Great speeches exhibit all of these qualities – one has to only think back to Noel Pearson’s brilliant eulogy of Gough Whitlam to see that this is true. Pearson captured the nation, partly by his eloquence, but more importantly by tying Gough’s legacy to a vision of what a future Australia might look like.

For a little while, at least, we came together as Australians to realise and recognise that the most important issues we face are not about debt and deficit, fiscal bottom-lines and taxation margins, but the broader and deeper concerns of equality, opportunity and social building. Pearson made it plain that the reality of a society lies in its attitude towards the greater ‘goods’ – the arts, community, lifestyle and health, education and enterprise – to which economics is merely the foot-servant.

Yesterday Tony Abbott, the Prime Minister of Australia, failed us miserably. Not once was any vision employed; his address (which he alone wrote, by the way) was a pedestrian, carping, and pitiful apologia for his superficially-believed failings. Blame was everywhere poured on his predecessors; the speech quickly became a mantra of mendacity – yes, his first lie came nine seconds in, and tediously, repetitively, each lie tumbled upon the next.

Abbott wasted his opportunity, that is for sure. But what could we have expected?

The problem for Abbott is manifold. To begin with, he is unintelligent. And a low intelligence disallows grander sentiments; it constrains someone in that position to be, at best, a technocrat – a pusher of buttons and mover of levers – in other words, a tinkerer. Where, oh where, were Abbott’s grand designs for his society? They were missing from his speech because they are missing from his mind. ‘Vision’ appears not from nowhere – it is the result of deep thought and reflection; it comes from a complete understanding of our shared history and culture. Abbott simply doesn’t have the intellectual grasp of these things to develop a coherent idea of what the future could and should be.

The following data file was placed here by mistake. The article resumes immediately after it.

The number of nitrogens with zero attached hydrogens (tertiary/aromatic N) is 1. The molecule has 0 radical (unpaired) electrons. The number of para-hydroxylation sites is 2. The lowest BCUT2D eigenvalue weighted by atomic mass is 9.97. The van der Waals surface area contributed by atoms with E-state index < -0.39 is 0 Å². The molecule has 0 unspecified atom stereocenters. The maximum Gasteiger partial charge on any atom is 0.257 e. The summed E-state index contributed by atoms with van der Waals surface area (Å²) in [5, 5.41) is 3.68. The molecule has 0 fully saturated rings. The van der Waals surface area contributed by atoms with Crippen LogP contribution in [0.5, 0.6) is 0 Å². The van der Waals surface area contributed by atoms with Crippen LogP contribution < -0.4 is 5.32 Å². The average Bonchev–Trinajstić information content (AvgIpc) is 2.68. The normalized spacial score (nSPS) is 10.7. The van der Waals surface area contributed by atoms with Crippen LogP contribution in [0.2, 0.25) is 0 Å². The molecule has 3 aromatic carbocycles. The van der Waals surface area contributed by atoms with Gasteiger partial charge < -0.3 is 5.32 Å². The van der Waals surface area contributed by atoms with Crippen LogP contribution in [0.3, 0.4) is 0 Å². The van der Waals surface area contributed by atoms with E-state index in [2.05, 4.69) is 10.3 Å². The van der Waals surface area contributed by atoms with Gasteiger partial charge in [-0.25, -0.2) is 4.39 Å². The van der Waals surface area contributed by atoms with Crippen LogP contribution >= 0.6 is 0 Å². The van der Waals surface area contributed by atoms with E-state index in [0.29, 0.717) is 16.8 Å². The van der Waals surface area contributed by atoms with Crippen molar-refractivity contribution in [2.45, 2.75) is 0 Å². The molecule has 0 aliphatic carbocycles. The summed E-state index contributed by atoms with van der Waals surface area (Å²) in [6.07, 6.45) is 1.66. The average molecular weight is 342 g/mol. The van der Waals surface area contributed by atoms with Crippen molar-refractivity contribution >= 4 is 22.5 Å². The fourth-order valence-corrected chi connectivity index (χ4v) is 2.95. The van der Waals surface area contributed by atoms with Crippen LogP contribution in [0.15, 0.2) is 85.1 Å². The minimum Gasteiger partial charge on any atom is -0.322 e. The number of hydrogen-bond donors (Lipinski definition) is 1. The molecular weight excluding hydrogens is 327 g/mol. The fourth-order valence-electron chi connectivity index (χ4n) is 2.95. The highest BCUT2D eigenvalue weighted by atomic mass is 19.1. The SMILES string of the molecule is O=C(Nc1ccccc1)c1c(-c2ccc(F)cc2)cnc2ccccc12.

And Abbott is a careerist politician whose ideology is conditioned by the milieu of hard-right Catholic political theology – which is the reason he surrounds himself with like-minded old boys from that peculiar strain of reactionary world-view that began with the Split, the DLP and A.B. Santamaria. It is a recipe for political torpor.

Thirdly, there is no sense of Liberalism – the only saving grace of the Liberal Party of Australia – left in Abbott’s re-imagining of our country. Pluralism is gone; in Abbott’s febrile ‘vision’, it’s his way or no way at all. It is possible, indeed probable, that he has never understood Liberalism at all – and for a leader of the Conservative side of politics in Australia, that is one black hole down which any notions of egalitarianism, equity, multi-culture and freedom will fast disappear.